Thursday, September 27, 2012

To Thine Own Self Be True ... Not


Anthony Esolen on "being true to yourself":

Narcissus (Caravaggio)

Shakespeare, alas, is so great a poet that his readers sometimes mistake deliberate banality for wisdom. This famous line is a case in point. It is uttered by Polonius, a shallow, prating, tedious old man, who is anything but straightforward in his behavior. He encourages his daughter Ophelia to play hard to get, to land the prince who loves her; he sends a servant to France to spy on his son; and he is slain while hiding behind the curtain in the Queen’s room in order to eavesdrop on her conversation with Hamlet. “Thou wretched, rash, intruding fool, farewell,” says Hamlet, “I took thee for thy better.”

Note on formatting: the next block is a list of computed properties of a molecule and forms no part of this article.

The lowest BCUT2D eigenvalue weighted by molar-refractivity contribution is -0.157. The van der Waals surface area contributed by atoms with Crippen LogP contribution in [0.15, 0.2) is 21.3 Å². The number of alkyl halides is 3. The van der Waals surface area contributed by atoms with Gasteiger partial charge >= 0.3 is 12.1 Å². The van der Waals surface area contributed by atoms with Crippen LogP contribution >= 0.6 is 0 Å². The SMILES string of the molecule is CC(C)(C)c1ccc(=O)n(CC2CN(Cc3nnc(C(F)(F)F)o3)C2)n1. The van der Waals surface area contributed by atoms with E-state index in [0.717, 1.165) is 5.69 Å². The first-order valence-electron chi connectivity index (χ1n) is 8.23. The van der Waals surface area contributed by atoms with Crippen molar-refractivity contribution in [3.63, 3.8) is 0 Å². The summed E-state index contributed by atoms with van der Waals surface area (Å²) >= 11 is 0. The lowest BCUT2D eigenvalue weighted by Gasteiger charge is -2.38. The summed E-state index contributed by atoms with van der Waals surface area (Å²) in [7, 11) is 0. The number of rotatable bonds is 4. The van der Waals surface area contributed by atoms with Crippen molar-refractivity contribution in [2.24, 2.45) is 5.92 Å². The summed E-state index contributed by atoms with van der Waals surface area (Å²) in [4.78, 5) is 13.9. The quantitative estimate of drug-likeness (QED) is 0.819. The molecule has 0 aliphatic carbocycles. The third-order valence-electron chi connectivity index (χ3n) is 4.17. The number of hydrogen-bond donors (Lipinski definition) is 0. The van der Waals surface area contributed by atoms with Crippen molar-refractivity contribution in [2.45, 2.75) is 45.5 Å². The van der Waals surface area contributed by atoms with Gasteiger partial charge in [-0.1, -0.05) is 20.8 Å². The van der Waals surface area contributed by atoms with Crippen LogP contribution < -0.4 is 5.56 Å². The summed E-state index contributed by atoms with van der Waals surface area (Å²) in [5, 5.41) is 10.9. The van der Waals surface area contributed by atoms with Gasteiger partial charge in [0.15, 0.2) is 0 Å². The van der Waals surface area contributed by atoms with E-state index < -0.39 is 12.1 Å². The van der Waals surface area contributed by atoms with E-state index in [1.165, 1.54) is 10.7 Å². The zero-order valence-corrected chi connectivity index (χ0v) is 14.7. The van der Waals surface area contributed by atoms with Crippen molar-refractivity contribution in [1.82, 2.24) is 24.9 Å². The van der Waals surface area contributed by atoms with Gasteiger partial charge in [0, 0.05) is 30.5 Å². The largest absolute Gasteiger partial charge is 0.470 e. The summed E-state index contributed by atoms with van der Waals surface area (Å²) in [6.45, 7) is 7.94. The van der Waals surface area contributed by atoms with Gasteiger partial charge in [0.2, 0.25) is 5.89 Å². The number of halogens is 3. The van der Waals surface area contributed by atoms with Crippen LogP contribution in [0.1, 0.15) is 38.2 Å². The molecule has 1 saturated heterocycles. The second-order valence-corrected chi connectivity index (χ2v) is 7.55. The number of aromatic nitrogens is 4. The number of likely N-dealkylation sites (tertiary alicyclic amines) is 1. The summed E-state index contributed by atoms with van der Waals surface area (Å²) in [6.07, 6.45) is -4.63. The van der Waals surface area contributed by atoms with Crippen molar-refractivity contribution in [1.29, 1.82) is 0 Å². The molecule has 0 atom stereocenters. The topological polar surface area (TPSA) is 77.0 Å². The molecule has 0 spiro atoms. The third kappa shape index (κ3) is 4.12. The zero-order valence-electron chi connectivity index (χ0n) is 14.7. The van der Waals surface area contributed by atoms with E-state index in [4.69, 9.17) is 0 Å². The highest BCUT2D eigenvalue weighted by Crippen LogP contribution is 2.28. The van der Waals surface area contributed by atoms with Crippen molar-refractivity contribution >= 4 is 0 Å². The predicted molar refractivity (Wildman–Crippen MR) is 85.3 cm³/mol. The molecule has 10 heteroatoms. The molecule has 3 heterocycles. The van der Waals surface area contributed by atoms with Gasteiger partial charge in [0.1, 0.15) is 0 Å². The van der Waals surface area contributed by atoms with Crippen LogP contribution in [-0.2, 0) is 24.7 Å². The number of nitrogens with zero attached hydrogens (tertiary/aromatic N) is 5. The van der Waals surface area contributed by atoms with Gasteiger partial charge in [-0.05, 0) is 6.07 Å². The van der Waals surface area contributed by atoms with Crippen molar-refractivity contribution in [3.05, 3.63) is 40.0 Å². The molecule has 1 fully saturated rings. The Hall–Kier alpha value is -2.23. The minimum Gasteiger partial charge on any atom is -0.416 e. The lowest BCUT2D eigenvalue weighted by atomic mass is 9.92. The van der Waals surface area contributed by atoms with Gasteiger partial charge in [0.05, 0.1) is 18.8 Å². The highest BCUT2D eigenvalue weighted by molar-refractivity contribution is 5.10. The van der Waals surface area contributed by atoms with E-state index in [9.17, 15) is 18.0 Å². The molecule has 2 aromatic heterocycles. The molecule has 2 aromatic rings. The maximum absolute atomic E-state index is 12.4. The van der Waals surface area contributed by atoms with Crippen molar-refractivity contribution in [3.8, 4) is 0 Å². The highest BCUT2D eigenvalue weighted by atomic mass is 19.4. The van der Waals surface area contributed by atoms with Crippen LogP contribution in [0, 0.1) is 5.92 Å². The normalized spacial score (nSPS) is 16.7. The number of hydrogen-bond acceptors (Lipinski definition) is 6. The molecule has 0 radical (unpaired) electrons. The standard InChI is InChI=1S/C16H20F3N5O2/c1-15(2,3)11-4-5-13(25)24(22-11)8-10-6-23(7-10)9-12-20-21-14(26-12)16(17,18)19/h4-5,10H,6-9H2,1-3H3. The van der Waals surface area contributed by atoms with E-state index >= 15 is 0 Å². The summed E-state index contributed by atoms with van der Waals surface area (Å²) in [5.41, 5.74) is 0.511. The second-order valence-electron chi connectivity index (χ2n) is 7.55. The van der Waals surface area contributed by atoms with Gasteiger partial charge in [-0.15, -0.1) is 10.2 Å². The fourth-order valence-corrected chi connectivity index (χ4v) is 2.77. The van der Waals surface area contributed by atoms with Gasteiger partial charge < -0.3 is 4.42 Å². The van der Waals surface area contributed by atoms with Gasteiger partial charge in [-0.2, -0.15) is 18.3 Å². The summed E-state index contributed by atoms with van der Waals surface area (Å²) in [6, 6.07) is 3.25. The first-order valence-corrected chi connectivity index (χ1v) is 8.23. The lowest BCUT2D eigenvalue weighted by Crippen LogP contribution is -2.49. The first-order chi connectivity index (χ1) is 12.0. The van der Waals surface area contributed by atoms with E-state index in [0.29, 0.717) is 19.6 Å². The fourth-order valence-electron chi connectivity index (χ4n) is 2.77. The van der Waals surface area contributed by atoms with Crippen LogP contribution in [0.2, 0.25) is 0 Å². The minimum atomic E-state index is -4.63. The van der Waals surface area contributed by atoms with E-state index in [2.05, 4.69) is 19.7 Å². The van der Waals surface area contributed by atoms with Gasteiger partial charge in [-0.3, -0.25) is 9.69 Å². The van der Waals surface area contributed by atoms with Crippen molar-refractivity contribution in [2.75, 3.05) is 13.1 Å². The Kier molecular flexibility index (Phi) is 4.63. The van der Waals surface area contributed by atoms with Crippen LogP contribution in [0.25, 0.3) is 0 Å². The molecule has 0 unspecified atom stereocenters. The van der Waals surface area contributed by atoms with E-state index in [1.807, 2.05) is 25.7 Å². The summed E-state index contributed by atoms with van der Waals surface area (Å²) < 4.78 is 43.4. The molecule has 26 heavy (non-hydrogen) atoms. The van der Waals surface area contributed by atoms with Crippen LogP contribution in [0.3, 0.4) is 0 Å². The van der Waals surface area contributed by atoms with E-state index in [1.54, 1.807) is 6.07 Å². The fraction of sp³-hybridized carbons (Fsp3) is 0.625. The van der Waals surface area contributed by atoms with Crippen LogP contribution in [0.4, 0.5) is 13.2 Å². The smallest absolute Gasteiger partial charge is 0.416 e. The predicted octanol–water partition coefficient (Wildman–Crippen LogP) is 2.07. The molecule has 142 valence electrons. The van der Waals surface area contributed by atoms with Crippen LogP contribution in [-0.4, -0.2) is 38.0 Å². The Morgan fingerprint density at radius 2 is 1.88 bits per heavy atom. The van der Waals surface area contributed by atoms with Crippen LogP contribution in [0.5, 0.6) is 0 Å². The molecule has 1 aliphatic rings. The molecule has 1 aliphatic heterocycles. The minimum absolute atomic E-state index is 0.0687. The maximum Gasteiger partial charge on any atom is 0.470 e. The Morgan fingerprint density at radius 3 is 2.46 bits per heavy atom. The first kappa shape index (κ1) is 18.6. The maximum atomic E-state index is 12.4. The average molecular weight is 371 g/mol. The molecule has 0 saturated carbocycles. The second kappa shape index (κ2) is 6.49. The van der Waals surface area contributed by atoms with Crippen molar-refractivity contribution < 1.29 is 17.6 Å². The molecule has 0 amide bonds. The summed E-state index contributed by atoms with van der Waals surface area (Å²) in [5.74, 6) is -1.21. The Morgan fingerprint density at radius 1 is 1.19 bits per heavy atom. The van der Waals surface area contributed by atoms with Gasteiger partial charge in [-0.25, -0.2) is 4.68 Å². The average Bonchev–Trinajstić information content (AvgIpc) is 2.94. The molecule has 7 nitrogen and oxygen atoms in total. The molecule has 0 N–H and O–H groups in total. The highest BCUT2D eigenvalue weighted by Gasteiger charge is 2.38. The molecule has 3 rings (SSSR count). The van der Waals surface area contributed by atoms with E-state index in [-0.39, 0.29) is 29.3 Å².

Shakespeare is deeply suspicious of people who are true to themselves, and not to God or to their country: such, in his three parts of Henry VI, are the proud self-absorbed villains Suffolk and Richard of York, responsible for instigating the civil wars that embroil England during the fifteenth century. But this suspicion seems not to have entered the minds of the leaders of the Girl Guides of Australia, who have recently revised the oath the girls must take. From now on, instead of swearing loyalty to God, to the queen, and to Australia, each girl will swear, “I will be true to myself and to my beliefs.” 


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